Alter’s search for the killer reunites him with Frankie, a fellow Jewish immigrant, who steals and gambles for a living. The sexual attraction Alter felt for Frankie remains and complicates their relationship. But Frankie is willing to help him find the murderers, as is Raizel Ackermann, whom Alter met in an unsuccessful matchmaking attempt by a neighbor.
While the search for the killer is filled with action and some unexpected plot twists, the best parts of the novel are those that portray immigrant life in Chicago. Polydoros writes about the hustle and bustle of the city, and the difference between the poor sections and the rich ones. He also shows how Jews were not always made welcome. As Frankie notes about the Christians who control the city, “We’ll never be equals in their eyes. They can grit their teeth and tolerate us, but they’ll never welcome us into their white cities, because ambition becomes something ugly when it has a Jewish face.... And no amount of blood, sweat, or fine tailoring is going to change that.”
“The City Beautiful” is a powerful and moving work. While aimed at a YA audience, adult fantasy lovers will also enjoy it. It’s perfect for book clubs that discuss fantasy, and would make a terrific choice for those that include teenager and adult members.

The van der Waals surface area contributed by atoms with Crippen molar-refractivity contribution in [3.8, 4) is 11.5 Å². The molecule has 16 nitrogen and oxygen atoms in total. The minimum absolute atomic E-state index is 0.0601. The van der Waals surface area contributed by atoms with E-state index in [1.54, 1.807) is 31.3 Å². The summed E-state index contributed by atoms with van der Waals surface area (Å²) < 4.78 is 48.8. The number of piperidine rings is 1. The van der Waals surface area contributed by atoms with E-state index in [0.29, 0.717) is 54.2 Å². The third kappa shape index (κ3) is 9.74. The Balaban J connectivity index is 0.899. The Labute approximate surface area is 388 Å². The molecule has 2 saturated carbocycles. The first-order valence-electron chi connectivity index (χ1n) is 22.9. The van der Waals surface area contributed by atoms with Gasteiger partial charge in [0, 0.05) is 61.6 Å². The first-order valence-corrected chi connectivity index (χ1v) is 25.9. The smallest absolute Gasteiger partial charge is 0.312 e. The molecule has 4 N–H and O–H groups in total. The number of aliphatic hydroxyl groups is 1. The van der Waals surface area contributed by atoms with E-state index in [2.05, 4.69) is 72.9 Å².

“The Unfinished Corner”
The phrase “a picture is worth a thousand words” explains why some graphic novels are so successful, particularly when dealing with fantasy. Why use 1,000 words to describe an otherworldly character or part of the universe when you can draw it? That’s true for the fun and exciting “The Unfinished Corner” written by Dani Coleman and illustrated by Rachel “Tuna” Petrovicz (Wonderbound). It’s filled with lore from Jewish folktales, but also serves as an engaging look at Jewish identity in contemporary times.